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REFLECTIONS ON PASCAL'S TWO TYPES OF ESPRIT IN THE LIGHT OF CERTAIN CURRENT INSIGHTS INTO BRAIN PHYSIOLOGY ARNOLD VAN DEN HOOFF* I wish I could construct canals ivithin my head to promote IIw internal trade between the supplies of my thoughts. But there they lie by hundreds without benefiting each other. [Georg Christoph Lichtenberg (1742— 1 799)] As far as I am aware nobody seems to have yet pointed out a parallelism between views on the human mind expressed by the seventeenthcentury physicist-mathematician-philosopher Blaise Pascal and present insights with respect to a complementary functioning of the two hemispheres of the human brain. The similarity, in my view is too remarkable to be left unnoticed. In one of his Pensées (21), Pascal distinguishes between two types of mind: esprit de geometrie and esprit de finesse. In this essay I shall refer to Jacques Chevalier's classification of the Pensées [1] and to the English translation by J. M. Cohen [2]. Cohen has translated the two phrases, respectively, as the "mathematical mind" and the "intuitive mind." The principles of the esprit de geometrìe are "tangible but far away from ordinary experience ... it is difficult to look in their direction," but once we have discerned them, "our minds must be entirely defective if we draw the wrong conclusions from principles so plain that it is hardly possible to miss them." The principles of the esprit de finesse on the other hand, "rest on common experience; and all eyes can see them" (soni devant les yeux). It seems obvious that Pascal formulated his thoughts tentatively, for in the same pensée (2 1) he states that the principles of the esprit de finesse "are scarcely *Laboratorv of Histology and Cell Biology, University of Amsterdam. Academic Medical Center, Meibergdreef 15, 1105 AZ Amsterdam, The Netherlands.© 1985 by The University of Chicago. All rights reserved. 0031-5982/86/2901-04653501.00 164 J Arnold van den Hooff ¦ Current Insights into Brain Physiology visible; we feel them rather than see them (on les sent plutôt qu'on ne les voit), and we have infinite difficulty in conveying this feeling to those who do not feel it for themselves." Apparently· the term "to see" (voir) does not allow for the expression of subtle distinctions between the various modes in which sense perceptions are apprehended. "We cannot give orderly demonstration of the principles of the esprit de finesse as in mathematics since we have not the same mastery of the principles ... to some extent at least, the thing must be seen at once, at a single glance, and not by process of reasoning." (By the way, I wonder whether it would not have been helpful to Pascal if he could have availed himself of the two German terms Goethe applied by preference: sehen and schauen. Schauen to me seems to express rather well what Pascal has tried to convey.) The esprits fins (intuitive minds) are characterized by "their absolute inability to look at the principles of mathematics." Mathematicians (géomètres), on the other hand, are excluded from the esprit de finesse because "they do not see what is before their eyes." In pensée 24 we read: "intuition is the expression ofjudgement, mathematics of intellect." Recent clinical and experimental neurological observations have led to the distinction of two types of complementary perceptual and mental functioning, each dominantly localized in one of the hemispheres. The performances of the so-called dominant (left) hemisphere can be summarized as mathematical-computer-like, analytical of detail and, over time, ideational. They can be verbally and linguistically described, and there is a liaison with consciousness [3]. The "minor (right) hemisphere has no direct liaison to consciousness, is almost nonverbal, synthetic, and holistic. The specialties of the right hemisphere are nonmathematical and nonsequential. They are "largely spatial and imagistic, the kind in which a single picture or mental image is worth a thousand words" [4]. The observation that minor hemispherectomy in a musician has led to a loss oí musical ability whereas the memory of words of songs was retained is suggestive of the localization of musical ability in the minor hemisphere [3]. Clinical evidence points to...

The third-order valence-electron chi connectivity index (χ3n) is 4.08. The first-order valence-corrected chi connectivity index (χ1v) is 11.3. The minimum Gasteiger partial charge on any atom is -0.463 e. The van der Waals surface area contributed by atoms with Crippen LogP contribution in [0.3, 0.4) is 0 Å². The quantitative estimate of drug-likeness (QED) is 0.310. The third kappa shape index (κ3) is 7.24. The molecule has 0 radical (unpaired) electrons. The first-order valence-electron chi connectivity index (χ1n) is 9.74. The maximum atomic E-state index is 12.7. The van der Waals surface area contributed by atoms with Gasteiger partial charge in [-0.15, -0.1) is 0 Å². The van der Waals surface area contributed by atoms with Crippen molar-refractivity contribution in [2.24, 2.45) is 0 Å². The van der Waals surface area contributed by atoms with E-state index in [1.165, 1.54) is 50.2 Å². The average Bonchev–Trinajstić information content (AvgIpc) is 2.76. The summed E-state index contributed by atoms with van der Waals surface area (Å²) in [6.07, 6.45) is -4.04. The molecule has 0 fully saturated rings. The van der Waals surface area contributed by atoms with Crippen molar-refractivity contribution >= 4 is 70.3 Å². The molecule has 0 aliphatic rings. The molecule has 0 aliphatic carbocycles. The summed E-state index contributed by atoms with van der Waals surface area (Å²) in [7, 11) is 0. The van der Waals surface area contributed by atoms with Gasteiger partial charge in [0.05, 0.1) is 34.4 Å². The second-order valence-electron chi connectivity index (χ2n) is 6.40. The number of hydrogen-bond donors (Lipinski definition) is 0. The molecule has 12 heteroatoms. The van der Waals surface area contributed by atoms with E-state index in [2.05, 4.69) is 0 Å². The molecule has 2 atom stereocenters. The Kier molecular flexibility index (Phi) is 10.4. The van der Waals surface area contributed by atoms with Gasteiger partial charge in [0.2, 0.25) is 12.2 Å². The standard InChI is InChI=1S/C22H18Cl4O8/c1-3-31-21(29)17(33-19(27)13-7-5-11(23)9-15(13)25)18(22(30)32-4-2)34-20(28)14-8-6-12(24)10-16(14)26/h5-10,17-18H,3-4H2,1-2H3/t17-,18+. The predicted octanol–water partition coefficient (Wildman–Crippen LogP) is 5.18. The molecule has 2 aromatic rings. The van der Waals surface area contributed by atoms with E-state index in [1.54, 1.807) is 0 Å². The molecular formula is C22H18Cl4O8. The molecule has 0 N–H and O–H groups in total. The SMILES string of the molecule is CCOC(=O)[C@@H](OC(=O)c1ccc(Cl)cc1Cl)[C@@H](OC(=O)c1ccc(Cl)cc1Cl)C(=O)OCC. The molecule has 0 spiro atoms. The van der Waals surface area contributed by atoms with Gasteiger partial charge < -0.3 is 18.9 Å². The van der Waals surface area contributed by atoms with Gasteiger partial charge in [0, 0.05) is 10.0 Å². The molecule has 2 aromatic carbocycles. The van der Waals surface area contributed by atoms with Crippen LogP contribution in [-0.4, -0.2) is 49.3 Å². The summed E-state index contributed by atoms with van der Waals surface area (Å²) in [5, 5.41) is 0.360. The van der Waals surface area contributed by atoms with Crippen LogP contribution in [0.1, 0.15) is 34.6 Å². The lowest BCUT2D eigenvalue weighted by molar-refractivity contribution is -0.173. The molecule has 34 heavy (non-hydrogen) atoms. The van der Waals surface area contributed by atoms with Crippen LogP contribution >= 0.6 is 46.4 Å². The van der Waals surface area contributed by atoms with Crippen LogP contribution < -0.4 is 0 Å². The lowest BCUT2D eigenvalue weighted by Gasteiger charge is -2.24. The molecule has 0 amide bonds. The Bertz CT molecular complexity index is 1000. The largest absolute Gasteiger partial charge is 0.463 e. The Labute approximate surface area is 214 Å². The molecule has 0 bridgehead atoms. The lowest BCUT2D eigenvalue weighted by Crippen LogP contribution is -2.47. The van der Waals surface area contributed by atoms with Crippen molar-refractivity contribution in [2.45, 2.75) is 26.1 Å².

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Additional Information

ISSN
1529-8795
Print ISSN
0031-5982
Pages
pp. 164-167
Launched on MUSE
2015-01-07
Open Access
No
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